Forum and I M Teppanyaki & Wine worked together in June 2020 to present a four-hands dinner. From left: Forum’s head sommelier Jacky Luk, I M Teppanyaki chef Lawrence Mok and Forum’s executive chef Adam Wong. (Photo: I M Teppanyaki & Wine)

4. The rise of local four-hands collaborations

The pandemic has put a halt to global travelling as well as to the collaborations between local and visiting international chefs, which was a frequent phenomenon in Hong Kong before COVID struck. Yet, as one door closes, another one opens: the loss of the opportunity has been replaced with a strengthened camaraderie and cooperation local chefs to continue delivering new experiences to diners.

In the past year, we have seen three-MICHELIN-starred Forum worked with one-MICHELIN-starred I M Teppanyaki & Wine and one-MICHELIN-starred Vea respectively to present joint menus. In October, chef Eric Räty of two-MICHELIN-starred Arbor partnered with local young self-taught chef Christopher Ho to dish out a degustation menu that combines local culture and a Finnish touch. One-MICHELIN-starred Spring Moon and one-MICHELIN-starred Gaddi’s, which are under the same roof of The Peninsula Hong Kong, have also joined forces — diners can first enjoy three courses at Spring Moon and then take a walk to Gaddi’s to enjoy three more courses, savouring flavours of the two starred restaurants in one meal. Limitations foster new creations, and we have seen the best examples in the past year. 

Tokyo’s Tempura Uchitsu opened its first Hong Kong outpost in October 2020. (Photo: Tempura Uchitsu)
Tokyo’s Tempura Uchitsu opened its first Hong Kong outpost in October 2020. (Photo: Tempura Uchitsu)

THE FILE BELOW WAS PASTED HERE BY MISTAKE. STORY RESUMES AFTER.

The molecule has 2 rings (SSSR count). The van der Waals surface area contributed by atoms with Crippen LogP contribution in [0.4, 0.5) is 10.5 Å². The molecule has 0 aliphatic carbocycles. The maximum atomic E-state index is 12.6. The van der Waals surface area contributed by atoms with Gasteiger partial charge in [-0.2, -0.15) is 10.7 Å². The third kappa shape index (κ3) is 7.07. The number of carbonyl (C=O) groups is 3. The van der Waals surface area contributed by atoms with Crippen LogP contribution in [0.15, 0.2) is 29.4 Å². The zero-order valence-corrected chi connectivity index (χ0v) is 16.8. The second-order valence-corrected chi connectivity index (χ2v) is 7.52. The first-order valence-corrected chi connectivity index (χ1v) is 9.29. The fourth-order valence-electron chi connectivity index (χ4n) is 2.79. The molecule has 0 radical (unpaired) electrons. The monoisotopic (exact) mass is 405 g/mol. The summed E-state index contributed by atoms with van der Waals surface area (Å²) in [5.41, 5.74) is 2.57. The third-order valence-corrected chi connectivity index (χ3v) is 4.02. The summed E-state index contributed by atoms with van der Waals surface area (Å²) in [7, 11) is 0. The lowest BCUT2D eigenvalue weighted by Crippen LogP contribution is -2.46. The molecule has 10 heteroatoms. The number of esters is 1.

5. Chefs presevering with new openings

Even though it has been a tough year for the F&B industry, the chefs of MICHELIN-recommended restaurants are still going strong and have been rolling out new projects over the past year. The latest example is the opening of Date by Tate, a retail store located one floor below one-MICHELIN-starred Tate, which features homeware and lifestyle accessories such as scented candles, all handpicked by Tate chef Vicky Lau. Chef Vicky Cheng of one-MICHELIN-starred Vea is also transforming the restaurant's lounge on the 29th floor of the same building into a brand new Chinese fine-dining restaurant expected to open in January 2021.

Chef Richard Ekkebus of two-MICHELIN-starred Amber, too, has launched LMO Freshly-Baked by Richard Ekkebus, a new pop-up bakery offering his favourite childhood desserts. Tempura Uchitsu, a two-MICHELIN-starred restaurant in Tokyo, and Mingles, two-MICHELIN starred restaurant in Seoul, have both expanded overseas and launched their first Hong Kong outposts this year. 

RELATED: Chef Kang Mingoo Takes Korean Food Global With Hansik Goo In Hong Kong